“When Eadweard Muybridge began his series of proto-cinematic studies of movement in the late 1870s, he was already drawing upon science of human perception that had been around for at least forty years—albeit in reverse. Muybridge’s work was based on the notion that the movement of objects in space could be broken down into individual photographic frames, but already by the 1830s the zoetrope and phenakistoscope (whose name means “to deceive the viewer”) proved that flat images assembled linearly viewed rapidly in succession could create the illusion of moving objects.”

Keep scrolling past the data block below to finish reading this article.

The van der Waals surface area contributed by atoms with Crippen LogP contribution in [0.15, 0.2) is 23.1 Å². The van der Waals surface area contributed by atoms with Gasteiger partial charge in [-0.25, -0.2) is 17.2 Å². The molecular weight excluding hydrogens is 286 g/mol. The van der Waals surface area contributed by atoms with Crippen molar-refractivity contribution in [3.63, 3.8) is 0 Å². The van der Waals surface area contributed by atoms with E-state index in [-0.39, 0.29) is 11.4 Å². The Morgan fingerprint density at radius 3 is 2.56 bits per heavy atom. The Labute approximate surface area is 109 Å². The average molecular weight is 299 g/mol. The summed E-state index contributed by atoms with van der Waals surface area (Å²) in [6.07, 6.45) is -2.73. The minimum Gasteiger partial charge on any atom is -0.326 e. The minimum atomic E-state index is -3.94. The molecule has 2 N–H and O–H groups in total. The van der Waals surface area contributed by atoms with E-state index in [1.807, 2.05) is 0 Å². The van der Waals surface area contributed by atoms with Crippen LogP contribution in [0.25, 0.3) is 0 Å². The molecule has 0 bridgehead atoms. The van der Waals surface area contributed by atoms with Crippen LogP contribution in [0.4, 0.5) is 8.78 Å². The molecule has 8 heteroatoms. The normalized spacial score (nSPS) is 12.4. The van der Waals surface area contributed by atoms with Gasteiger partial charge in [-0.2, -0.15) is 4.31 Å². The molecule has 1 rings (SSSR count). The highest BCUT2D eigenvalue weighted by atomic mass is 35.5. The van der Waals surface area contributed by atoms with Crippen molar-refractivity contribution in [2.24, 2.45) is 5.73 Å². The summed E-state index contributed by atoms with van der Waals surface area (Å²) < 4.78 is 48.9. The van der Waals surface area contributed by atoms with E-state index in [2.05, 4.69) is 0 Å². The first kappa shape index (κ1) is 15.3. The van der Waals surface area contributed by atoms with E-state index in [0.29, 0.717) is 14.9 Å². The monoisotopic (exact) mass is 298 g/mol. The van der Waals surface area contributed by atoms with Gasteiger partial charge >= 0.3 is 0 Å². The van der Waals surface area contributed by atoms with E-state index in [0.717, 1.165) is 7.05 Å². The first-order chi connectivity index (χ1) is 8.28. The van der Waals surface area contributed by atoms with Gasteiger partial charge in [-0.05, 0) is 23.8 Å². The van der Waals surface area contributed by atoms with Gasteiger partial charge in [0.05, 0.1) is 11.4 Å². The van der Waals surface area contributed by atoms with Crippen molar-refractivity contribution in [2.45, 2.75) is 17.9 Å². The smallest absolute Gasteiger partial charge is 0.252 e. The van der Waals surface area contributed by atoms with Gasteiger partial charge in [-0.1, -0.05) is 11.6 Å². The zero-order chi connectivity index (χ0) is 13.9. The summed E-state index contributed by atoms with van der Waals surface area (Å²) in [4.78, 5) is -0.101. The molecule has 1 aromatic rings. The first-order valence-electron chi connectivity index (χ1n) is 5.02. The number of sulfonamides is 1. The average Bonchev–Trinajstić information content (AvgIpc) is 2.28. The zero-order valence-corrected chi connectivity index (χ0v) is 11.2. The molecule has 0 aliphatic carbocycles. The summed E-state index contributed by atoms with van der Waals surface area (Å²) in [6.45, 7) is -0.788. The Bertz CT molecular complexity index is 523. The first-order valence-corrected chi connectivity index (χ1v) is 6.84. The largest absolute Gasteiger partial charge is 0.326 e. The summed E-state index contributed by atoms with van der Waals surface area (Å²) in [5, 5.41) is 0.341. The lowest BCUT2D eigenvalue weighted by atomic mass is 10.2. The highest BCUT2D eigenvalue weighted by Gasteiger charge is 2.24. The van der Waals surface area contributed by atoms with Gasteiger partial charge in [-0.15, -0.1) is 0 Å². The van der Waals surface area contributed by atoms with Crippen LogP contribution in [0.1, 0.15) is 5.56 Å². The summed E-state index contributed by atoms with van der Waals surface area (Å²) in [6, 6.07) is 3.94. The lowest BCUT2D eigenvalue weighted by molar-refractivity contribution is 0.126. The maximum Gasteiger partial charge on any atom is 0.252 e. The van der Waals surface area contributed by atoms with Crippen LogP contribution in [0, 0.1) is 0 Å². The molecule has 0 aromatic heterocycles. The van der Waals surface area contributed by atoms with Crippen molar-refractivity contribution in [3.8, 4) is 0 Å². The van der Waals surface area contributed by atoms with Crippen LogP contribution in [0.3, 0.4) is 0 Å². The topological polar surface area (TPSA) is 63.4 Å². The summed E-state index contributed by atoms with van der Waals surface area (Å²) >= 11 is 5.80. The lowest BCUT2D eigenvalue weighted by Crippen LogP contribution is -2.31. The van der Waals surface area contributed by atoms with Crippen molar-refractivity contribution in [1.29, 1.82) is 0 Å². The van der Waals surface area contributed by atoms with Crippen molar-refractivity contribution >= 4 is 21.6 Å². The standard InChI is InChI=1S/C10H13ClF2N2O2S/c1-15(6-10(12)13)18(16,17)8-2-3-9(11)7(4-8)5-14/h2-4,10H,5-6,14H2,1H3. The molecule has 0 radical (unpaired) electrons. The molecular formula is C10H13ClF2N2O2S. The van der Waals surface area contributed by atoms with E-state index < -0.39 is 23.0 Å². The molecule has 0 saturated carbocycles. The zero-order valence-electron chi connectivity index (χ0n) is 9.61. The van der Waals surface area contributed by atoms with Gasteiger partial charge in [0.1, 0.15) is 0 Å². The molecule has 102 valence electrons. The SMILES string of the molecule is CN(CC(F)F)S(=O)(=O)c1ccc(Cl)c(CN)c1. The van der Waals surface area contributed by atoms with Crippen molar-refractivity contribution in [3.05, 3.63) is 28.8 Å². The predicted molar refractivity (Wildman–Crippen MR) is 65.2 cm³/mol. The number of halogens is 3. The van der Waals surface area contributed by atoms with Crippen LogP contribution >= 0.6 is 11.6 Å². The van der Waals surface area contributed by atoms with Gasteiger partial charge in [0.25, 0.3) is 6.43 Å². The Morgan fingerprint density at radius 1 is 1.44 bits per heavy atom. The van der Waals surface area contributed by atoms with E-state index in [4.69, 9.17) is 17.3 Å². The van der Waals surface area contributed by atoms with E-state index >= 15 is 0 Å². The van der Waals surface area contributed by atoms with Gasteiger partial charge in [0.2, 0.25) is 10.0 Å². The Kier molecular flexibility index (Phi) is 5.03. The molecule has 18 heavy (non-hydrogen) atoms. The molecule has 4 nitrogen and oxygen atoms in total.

Leo Goldsmith Notcoming.com 2007

By taking a cross section view of myriad animated films throughout history and commissioning various writers to comment, this review of the art of animation in film suggests a rich and persistently shifting art form that offers a multitude of narrative as aesthetic possibilities.

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